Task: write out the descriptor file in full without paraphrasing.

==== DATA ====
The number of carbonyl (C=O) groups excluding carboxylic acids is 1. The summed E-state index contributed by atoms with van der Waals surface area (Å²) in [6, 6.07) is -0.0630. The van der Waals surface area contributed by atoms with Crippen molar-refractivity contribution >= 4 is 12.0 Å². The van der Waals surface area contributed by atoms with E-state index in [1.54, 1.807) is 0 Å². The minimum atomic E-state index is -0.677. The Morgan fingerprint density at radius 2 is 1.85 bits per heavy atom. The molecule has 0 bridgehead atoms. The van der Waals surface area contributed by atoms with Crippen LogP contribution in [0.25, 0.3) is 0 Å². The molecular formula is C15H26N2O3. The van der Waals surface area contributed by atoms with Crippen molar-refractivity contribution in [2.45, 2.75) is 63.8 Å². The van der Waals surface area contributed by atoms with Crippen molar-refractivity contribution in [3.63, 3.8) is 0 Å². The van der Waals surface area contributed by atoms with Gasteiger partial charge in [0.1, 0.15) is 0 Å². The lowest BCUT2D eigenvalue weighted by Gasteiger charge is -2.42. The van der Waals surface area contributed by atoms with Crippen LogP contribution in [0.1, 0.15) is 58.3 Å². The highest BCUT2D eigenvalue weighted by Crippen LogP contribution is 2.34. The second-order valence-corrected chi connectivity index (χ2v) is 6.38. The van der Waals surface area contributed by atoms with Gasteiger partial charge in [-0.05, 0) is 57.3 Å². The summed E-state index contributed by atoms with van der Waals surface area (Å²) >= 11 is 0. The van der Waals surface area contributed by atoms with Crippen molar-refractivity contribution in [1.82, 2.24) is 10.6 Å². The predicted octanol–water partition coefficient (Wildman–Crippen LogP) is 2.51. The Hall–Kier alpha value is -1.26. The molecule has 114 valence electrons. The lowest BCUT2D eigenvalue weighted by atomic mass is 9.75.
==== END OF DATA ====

The number of carbonyl (C=O) groups excluding carboxylic acids is 1. The summed E-state index contributed by atoms with van der Waals surface area (Å²) in [6, 6.07) is -0.0630. The van der Waals surface area contributed by atoms with Crippen molar-refractivity contribution >= 4 is 12.0 Å². The van der Waals surface area contributed by atoms with E-state index in [1.54, 1.807) is 0 Å². The minimum atomic E-state index is -0.677. The Morgan fingerprint density at radius 2 is 1.85 bits per heavy atom. The molecule has 0 bridgehead atoms. The van der Waals surface area contributed by atoms with Crippen LogP contribution in [0.25, 0.3) is 0 Å². The molecular formula is C15H26N2O3. The van der Waals surface area contributed by atoms with Crippen molar-refractivity contribution in [2.45, 2.75) is 63.8 Å². The van der Waals surface area contributed by atoms with Crippen molar-refractivity contribution in [3.63, 3.8) is 0 Å². The van der Waals surface area contributed by atoms with Gasteiger partial charge in [0.1, 0.15) is 0 Å². The lowest BCUT2D eigenvalue weighted by Gasteiger charge is -2.42. The van der Waals surface area contributed by atoms with Crippen LogP contribution in [0.1, 0.15) is 58.3 Å². The highest BCUT2D eigenvalue weighted by Crippen LogP contribution is 2.34. The second-order valence-corrected chi connectivity index (χ2v) is 6.38. The van der Waals surface area contributed by atoms with Gasteiger partial charge in [-0.05, 0) is 57.3 Å². The summed E-state index contributed by atoms with van der Waals surface area (Å²) >= 11 is 0. The van der Waals surface area contributed by atoms with Crippen molar-refractivity contribution in [1.82, 2.24) is 10.6 Å². The predicted octanol–water partition coefficient (Wildman–Crippen LogP) is 2.51. The Hall–Kier alpha value is -1.26. The molecule has 114 valence electrons. The lowest BCUT2D eigenvalue weighted by atomic mass is 9.75.